by Trice Hickman
A lot of people say they don’t know where to begin when it comes to writing a book. “How do I get started?” is one of the most frequently asked questions I hear from aspiring writers. I’ll be honest, writing a book is no easy feat. Many new writers obsess about how their story will unfold, the pacing of their plot, and the likability/believability of their characters. And they wonder how their beginning, middle, and end will all come together to form a good book. All those concerns are valid ones. But I think the most important aspect of “getting started” involves discipline.
Books are not written overnight, they are written over time. It is a process, and that process involves making a huge time commitment for the endeavor. Sure, there are some writers who can complete a book in record time and can churn out 10,000 words in one day. I once did 9,000 words, but the next day I felt as though I’d suffered a mild concussion. The truth is, writing requires long, uninterrupted hours of solitary time, where it’s just you and your characters filling up blank pages.
How do you fill up those pages? One day at a time.
Getting started requires an every day commitment. If your lifestyle won’t allow you to write for long hours every day, do something, even if you only write a few paragraphs or go over what you’ve already written. When you engage in the exercise of writing each day, your mind and body will soon grow accustomed to the familiar journey, and it will become a habit. Initially, it can be a challenging thing to do, so I tell aspiring writers to schedule writing time on their electronic calendar. Set the alert/alarm so it reminds you and holds you accountable. Just as you would schedule a hair appointment, doctor’s visit, or a night out with friends, schedule your writing time!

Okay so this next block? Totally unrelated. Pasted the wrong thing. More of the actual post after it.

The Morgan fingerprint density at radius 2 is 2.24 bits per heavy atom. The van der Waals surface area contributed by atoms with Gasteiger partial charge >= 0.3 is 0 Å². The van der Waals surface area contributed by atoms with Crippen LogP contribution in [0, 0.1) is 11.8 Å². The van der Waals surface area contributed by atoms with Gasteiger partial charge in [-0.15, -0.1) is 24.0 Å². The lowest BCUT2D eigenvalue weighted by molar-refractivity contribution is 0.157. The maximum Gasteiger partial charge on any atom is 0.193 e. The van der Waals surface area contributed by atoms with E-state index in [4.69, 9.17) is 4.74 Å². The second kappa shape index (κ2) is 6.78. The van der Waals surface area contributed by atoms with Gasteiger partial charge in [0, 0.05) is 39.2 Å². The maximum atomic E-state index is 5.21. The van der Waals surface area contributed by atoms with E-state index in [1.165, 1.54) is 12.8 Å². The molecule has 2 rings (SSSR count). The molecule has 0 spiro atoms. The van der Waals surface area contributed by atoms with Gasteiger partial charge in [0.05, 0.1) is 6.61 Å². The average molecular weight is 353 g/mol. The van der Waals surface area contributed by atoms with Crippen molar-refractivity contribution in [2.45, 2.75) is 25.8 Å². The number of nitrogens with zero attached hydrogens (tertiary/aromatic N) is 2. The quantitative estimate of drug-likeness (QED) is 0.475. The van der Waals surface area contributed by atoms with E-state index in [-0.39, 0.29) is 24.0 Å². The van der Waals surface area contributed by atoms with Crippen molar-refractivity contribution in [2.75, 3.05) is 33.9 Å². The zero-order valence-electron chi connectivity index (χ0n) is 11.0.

Another thing I’ve found helpful is to record your word count every day. I keep a writing journal for each one of my novels. When I start writing in the morning, I record how many words I have on paper and I do it again at the end of my writing day. This allows me to see my progress (or lack thereof) and gives me the push to do more than I did the day before.
Each writer will find their own rhythm and what works best for them. But the main thing is to commit yourself to doing something every day. Disciplining yourself will help you get started and before you know it you’ll have a completed book.
About the Author
Trice Hickman is an award-winning and bestselling author. Prior to becoming a published author, Trice worked in management positions in higher education as well as corporate America. She holds a BA degree from Winston-Salem State University and an MA degree from Wake Forest University. Trice Hickman website: http://www.tricehickman.com